Audio:

Transcription: 

Bob Dylan: When I met him, he was not functioning with all his facilities at hundred percent, ya know. But the person I saw, I was there more as a servant, than as somebody there, ya I knew all his songs and I went there to sing him his songs—he always liked the songs—and he’d ask for certain ones, I knew them all. I was like a Woody Guthrie jukebox.

Steve Earle: After a fifteen-year battle, Woody finally succumbed to Huntington’s disease and passed away at Creedmore State Hospital on October 3rd, 1967. Marjorie, Arlo, Joady, and Nora scattered Woody’s ashes at their family spot on Beach 36 in Coney Island, saying goodbye to him in the place they called home for so many years. Determined to do something for those living with this rare inherited illness, Marjorie founded the Committee to Combat Huntington’s Disease, later renamed the Huntington’s Disease Society of America. Marjorie’s approach was unique in that she felt the most effective way to make progress was to bring people together: connect doctors with patients, researchers with doctors, push for legislative support for rare diseases and provide support for the families giving in-home care—truly a multi-tiered approach to finding a cure and making a difference. Until her death in 1983, Marjorie traveled the world organizing and making significant grassroots progress to put an end to this fatal disease.

Music: Bob Dylan, “Song to Woody”

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Recorded in Dublin in 1998, Mermaid Avenue is the first full album of songs written by contemporary artists with Guthrie’s lyrics. Nora Guthrie invited British singer-songwriter Billy Bragg and American band Wilco to set many of Woody’s unpublished lyrics to music. The collaboration continued in the second and third volumes of Mermaid Avenue (2000 and 2012). Since 1998, under Nora’s stewardship, over one hundred of Woody’s unpublished lyrics have been set to music by contemporary artists. Nora chose the house on the album cover for its similarity to the old Guthrie home on Coney Island’s Mermaid Avenue.

Billy Bragg and Wilco
Mermaid Avenue
Elektra, 1998

Transcription: 

Steve Earle: With Woody’s physical absence, the torch was passed to a new round of singers and songwriters, often referred to as “Woody’s Children.” Generations of musicians have been influenced by Woody’s hard-hitting songs and straight-talking stories of inequality and injustice as well as hope and humor. Woody’s lyrics have been cemented in the canon of American music, with songs like “This Land Is Your Land,” “Deportee,” “Union Maid,” “Ain’t Got No Home in This World Anymore,” “All You Fascists Bound to Lose,” “Hard Travelin’,” and newly released songs like “California Stars,” “My Peace,” “I’m Shipping Up to Boston,” and “Way over Yonder in the Minor Key.”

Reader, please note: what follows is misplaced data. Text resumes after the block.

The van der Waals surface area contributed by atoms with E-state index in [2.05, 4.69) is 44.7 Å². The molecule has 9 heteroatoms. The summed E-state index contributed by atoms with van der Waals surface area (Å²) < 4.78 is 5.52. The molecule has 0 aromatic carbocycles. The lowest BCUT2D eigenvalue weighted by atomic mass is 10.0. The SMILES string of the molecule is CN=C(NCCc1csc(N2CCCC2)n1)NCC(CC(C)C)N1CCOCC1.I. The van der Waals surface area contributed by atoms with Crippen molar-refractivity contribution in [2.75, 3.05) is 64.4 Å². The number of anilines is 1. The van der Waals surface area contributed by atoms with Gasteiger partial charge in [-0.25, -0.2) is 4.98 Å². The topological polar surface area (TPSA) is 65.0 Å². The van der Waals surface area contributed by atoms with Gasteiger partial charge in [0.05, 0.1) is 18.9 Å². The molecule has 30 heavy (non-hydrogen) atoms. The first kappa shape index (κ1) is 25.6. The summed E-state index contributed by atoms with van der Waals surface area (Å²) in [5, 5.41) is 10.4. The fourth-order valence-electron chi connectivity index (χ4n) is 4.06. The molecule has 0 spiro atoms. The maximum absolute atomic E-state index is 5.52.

Steve Earle: After his collaboration with Woody on the Mermaid Avenue three-disc project, English singer/songwriter and activist Billy Bragg shared his thoughts:

Billy Bragg: ”When it comes to the genre of sing songwriters as a genre of a people who write personal songs with a bit of social edge, all roads lead to Woody Guthrie.”

Steve Earle: American musician, feminist icon, and activist Ani DiFranco shared these words about Woody’s enduring influence:

Ani DiFranco: ”He was a rebel. He was childlike. He was thoughtful. He was deep. He was adventurous. You know, he was all the things you want in your hero, in your artist.”

Steve Earle: And Bruce Springsteen had these words for Woody’s daughter, Nora, when she presented him with the 2021 Woody Guthrie Prize.

Bruce Springsteen: ”Your father is the grandfather of my country. He was the first music where I found a reflection of America that I believed to be true. Where I believed that the veils had been pulled off and what I was seeing was the real country that I live in, and what was at stake for the people and the citizenry who are my neighbors and friends. And that drove me deeply, deeply into a direction that, without his influence, coming at that exact moment (I was 30 years old) … we began performing “This Land is Your Land” in concerts. I don’t know if I would ever have gotten there, if I would ever have found that kind of hope, that kind of dedication to putting your work into some form of action. And, uh, just a deeper telling of the stories of folks whose stories I always felt often go unheard.”

Steve Earle: Woody’s impact is still heard today—speaking up for what’s right, fighting on the front lines, telling true stories of the people. His voice is heard across all genres of music, from folk to punk, jazz to klezmer, classical to hip hop. Because as Woody himself wrote, “I ain’t dead yet.”

Woody Guthrie: ”Take it easy, but take it”

Curriculum

Red Line

The Teaching Woody Guthrie Faculty Collective has created a supplemental college-level curriculum based on the themes and messages found in the “Woody Guthrie: People Are the Song” exhibit.